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Here’s my family’s summertime answer to the problem of children who avoid vegetables: let them eat corn. In fact, it’s my parents’ reflexive response to the presence of any and all children during the months of July, August, and September. When the corn is good, it’s a great strategy.
As a kid, I wouldn’t eat any vegetables more challenging than carrot sticks and iceberg lettuce. But corn? Is that really a vegetable? I felt it was more of a starchy-sweet butter vehicle. Corn was also part of a whole experience. Back in the ‘70s, we’d stop at the farm stand and buy it for a dollar a dozen, then return home to shuck the ears. Technique was key: my brothers and I competed to see who could leave the ears with the fewest strands of silk.
My mom would boil them and stack them on a platter, wrapped in a clean dishtowel. We’d roll them along a stick of something buttery and dig in. Sometimes we used little plastic pronged corn-ear holders, but most often we’d get our fingers and faces all slippery with butter.
This summer, my kids and I visited their great-grandmother, two sets of grandparents, an uncle, and some close family friends. At each stop, they were served corn on the cob. My younger boy discovered that he could mow down 3 or 4 ears at a sitting. He takes his without butter, thank you, but with plenty of salt and pepper. Along the way, we became regional connoisseurs. New England corn was the tenderest and sweetest. As we swung back south, the corn became more substantial, toothsome, almost glutinous.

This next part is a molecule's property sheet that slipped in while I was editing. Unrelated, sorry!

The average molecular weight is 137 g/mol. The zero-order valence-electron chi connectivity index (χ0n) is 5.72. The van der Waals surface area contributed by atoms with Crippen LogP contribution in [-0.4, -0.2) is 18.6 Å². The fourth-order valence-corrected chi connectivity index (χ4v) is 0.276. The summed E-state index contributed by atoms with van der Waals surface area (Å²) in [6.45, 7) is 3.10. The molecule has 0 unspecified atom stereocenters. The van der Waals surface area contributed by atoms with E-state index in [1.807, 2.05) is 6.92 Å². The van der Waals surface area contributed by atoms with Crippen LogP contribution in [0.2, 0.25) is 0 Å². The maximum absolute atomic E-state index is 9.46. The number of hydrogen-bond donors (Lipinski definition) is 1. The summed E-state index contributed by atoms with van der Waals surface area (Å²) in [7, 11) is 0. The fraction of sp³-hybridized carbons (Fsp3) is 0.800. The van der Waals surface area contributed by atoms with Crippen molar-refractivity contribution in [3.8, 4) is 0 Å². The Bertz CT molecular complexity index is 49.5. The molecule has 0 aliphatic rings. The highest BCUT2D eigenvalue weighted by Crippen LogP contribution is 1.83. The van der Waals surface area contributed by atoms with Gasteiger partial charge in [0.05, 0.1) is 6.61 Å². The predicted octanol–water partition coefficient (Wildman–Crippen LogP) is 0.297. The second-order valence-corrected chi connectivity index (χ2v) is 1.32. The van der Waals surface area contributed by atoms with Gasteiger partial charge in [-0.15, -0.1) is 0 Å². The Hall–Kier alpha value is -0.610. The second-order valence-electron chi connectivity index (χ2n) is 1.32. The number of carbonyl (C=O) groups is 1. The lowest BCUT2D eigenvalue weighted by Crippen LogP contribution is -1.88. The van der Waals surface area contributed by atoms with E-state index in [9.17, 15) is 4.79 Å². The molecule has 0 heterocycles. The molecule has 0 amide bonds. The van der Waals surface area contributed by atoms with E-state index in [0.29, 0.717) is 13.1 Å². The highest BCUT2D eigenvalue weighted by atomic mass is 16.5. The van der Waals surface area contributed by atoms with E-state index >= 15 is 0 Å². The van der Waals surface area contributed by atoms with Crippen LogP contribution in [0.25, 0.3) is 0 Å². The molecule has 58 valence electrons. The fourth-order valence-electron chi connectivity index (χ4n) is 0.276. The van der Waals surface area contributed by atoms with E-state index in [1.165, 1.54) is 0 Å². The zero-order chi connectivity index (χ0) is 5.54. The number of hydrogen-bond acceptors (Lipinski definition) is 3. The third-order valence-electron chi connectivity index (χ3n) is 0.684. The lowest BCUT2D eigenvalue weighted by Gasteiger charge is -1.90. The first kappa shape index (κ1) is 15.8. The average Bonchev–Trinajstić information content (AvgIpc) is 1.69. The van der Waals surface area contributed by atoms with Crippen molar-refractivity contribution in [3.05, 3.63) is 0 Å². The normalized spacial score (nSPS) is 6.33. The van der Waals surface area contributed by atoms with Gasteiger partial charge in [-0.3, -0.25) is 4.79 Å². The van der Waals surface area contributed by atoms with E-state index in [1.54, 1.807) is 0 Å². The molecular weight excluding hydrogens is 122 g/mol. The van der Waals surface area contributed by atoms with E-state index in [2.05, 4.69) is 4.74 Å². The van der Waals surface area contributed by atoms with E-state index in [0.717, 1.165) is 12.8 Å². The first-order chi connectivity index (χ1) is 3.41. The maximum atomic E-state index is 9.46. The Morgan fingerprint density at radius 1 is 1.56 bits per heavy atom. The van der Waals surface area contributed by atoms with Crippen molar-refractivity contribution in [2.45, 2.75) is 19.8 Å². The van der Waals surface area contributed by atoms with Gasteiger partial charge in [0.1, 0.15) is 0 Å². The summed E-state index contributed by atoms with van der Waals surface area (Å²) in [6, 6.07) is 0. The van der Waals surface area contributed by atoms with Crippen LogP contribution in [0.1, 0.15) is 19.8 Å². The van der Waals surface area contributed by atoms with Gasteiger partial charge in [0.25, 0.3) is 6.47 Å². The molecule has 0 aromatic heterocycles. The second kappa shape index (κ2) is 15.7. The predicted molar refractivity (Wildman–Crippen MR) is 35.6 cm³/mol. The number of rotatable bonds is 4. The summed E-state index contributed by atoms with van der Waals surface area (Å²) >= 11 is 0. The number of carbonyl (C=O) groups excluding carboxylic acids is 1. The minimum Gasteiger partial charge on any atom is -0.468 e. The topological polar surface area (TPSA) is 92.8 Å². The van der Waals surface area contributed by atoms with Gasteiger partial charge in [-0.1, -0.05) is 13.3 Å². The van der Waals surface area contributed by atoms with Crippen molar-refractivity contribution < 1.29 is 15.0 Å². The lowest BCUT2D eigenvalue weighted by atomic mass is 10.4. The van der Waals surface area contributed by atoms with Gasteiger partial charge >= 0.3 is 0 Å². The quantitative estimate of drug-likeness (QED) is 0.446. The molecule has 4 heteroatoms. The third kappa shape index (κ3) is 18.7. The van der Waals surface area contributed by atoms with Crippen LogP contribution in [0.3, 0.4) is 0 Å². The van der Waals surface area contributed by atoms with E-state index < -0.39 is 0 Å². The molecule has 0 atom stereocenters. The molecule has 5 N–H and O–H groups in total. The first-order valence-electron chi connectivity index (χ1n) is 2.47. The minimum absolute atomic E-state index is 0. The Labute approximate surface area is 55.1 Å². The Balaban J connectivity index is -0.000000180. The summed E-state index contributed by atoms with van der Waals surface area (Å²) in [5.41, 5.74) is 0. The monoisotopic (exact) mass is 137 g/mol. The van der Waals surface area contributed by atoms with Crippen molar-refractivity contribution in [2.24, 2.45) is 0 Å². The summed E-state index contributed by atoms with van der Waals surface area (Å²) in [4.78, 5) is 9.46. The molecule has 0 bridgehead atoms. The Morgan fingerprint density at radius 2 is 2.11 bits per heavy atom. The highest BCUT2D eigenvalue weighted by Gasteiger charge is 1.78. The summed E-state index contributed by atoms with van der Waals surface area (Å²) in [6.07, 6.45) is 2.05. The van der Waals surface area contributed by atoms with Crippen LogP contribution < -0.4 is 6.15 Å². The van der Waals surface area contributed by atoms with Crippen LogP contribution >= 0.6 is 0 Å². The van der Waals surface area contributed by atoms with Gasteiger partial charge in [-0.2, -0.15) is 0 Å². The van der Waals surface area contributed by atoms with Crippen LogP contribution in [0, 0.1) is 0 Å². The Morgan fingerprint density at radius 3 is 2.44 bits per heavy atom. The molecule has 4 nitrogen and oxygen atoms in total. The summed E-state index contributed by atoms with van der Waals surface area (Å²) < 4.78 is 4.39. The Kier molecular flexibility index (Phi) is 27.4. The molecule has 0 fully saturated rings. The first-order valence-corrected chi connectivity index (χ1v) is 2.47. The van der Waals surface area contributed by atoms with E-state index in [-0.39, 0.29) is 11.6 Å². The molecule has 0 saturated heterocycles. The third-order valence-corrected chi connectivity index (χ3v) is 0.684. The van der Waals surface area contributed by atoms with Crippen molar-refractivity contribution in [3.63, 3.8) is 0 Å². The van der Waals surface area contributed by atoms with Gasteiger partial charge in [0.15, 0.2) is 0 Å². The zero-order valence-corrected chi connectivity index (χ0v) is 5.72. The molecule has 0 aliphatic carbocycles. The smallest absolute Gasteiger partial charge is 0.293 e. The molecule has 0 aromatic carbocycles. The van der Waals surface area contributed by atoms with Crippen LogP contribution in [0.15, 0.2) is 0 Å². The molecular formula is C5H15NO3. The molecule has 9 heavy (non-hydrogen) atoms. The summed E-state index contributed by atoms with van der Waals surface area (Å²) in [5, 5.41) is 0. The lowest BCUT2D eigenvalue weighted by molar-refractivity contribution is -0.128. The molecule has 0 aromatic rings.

One night, my dad boiled up more than even my little guy could consume. The next evening, we stripped it from the cobs and tossed it with vine-ripe tomatoes from the farmers market. I’ll be making it again and again. Lime juice and cilantro pull the flavors together into a salad that will give you reason enough to buy the last of summer’s corn. It’s easy, adaptable, and tastes of summer. (It also sneaks in a few of those more nourishing foods, but we can make that our little secret.)
This is simple enough to pull together in 10 minutes, but you can boost its flavor into the stratosphere by adding 1 to 2 tablespoons of cumin seeds, toasted in a dry cast-iron skillet. An older child can and should try this. The first time my dad gave me this task, the amber aroma rising from the pan was a thrilling revelation. After toasting, pulverize the seeds in a mortar or a spice/coffee grinder. Wonderful.
- 2-4 ears of freshest corn on the cob, cooked
- 1 pint cherry tomatoes and/or a few ripe heirloom tomatoes
- 1 cucumber
- ½ Bermuda onion, chopped (or to taste)
- 1 firm-ripe avocado, chopped, optional
- ¼ cup, more or less, chopped cilantro leaves (washed and patted dry first)
- juice of 1 lime
- 1-2 tablespoons canola, sunflower, or other neutral oil (not olive oil)
- 1-2 teaspoons white wine vinegar, to taste salt and pepper to taste
- 1-2 tablespoons cumin seeds, toasted and ground, optional
Use a sharp knife to cut the kernels from the cobs of corn. Break up the little kernel slabs with your fingers or a fork, and place in a medium bowl. Cut cherry tomatoes in halves, or cut larger tomatoes into bite-sized wedges. Add them to the bowl. Use a vegetable peeler to peel stripes of skin from the cucumber, then slice it in half lengthwise. Drag a spoon down the center of each half to remove seeds, then trim ends and slice crosswise into ¼” thick pieces. Add them and chopped onion to bowl, plus avocado if you like.
Add cilantro, lime juice, oil, and a couple of generous pinches of salt. Toss gently and taste. If the flavor is flat, add a teaspoon or two of white wine vinegar. Season generously with fresh-ground black pepper and cumin, if desired, and more salt if needed. Garnish with additional cilantro leaves and serve right away.